Circulating Concentrations of Monocyte Chemoattractant Protein-1, Plasminogen Activator Inhibitor-1, and Soluble Leukocyte Adhesion Molecule-1 in Overweight/Obese Men and Women Consuming Fructose- or Glucose-Sweetened Beverages for 10 Weeks
Cox CL, Stanhope KL, Schwarz JM, Graham JL, Hatcher B, Griffen SC, Bremer AA, Berglund L, McGahan JP, Keim NL, Havel PJ J Clin Endocrinol Metab. 201
A recent paper by Cox et al. 1 reported that older, overweight/obese adults who consumed fructosesweetened beverages for 10 weeks at 25% of total energy showed increased levels of monocyte chemoattractant protein-1 (MCP-1), plasminogen activator inhibitor-1 (PAI-1) and E-selectin compared with those consuming glucose-sweetened control beverages. The authors concluded fructose may contribute to the development of metabolic syndrome through effects on proinflammatory and prothrombotic mediators. Their conclusion was weakened by an experimental design far removed from typical human sugars consumption patterns and a failure to demonstrate that observed differences between experimental and control subjects were clinically significant.
The experimental design did not reflect real-world sweetener consumption patterns. Fructose and glucose are always consumed together, whether from natural sources like fruits and vegetables, or from added sources like sucrose, high fructose corn syrup, honey and fruit juice concentrates. It would be rare for an individual to consume them separately, as they were tested in this study. And fructose exposure (25% of E) was very high, far exceeding even the 95 th percentile fructose intake estimate (18% of E) for the US population reported by Marriott et al.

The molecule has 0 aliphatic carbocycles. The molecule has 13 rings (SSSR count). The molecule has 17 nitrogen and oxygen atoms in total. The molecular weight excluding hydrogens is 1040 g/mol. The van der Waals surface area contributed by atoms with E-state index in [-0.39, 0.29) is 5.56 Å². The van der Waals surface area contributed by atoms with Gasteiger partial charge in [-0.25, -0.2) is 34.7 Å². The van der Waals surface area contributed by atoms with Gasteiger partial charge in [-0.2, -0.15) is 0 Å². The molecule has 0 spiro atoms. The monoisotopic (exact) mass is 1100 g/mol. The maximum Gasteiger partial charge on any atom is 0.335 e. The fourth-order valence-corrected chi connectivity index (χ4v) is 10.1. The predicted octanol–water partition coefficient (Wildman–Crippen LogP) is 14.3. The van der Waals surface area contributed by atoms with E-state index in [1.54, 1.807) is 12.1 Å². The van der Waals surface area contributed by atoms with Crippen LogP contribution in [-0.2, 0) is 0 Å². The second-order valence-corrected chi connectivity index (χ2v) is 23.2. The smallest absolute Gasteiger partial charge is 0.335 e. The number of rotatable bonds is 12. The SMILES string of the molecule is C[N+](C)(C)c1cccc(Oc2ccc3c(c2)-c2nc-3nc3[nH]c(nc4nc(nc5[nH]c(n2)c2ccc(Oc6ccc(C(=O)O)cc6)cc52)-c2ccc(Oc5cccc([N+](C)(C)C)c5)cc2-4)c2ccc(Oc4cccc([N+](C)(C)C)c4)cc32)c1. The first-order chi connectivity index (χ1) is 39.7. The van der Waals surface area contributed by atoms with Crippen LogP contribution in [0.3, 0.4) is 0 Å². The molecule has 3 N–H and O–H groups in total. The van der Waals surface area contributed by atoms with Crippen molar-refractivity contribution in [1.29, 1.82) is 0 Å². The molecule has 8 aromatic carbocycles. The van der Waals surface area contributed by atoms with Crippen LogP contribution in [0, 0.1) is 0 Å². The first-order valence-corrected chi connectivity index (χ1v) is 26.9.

Measured differences between sweetener variables MCP-1, PAI-1 and E-selectin reported in Table 1 may have been statistically significant, but baseline and 10-wk values fell well within the ranges reported for apparently normal subjects by suppliers of analytical test kits used in this study. 3-5 Substantial baseline variability seems a more likely cause of the reported disparity than inherent differences in the sugars themselves.
The conclusion by Cox et al. that fructose may contribute to the development of metabolic syndrome through effects on proinflammatory and prothrombotic mediators was not convincing due to their use of an exaggerated experimental design and failure to demonstrate clinical significance.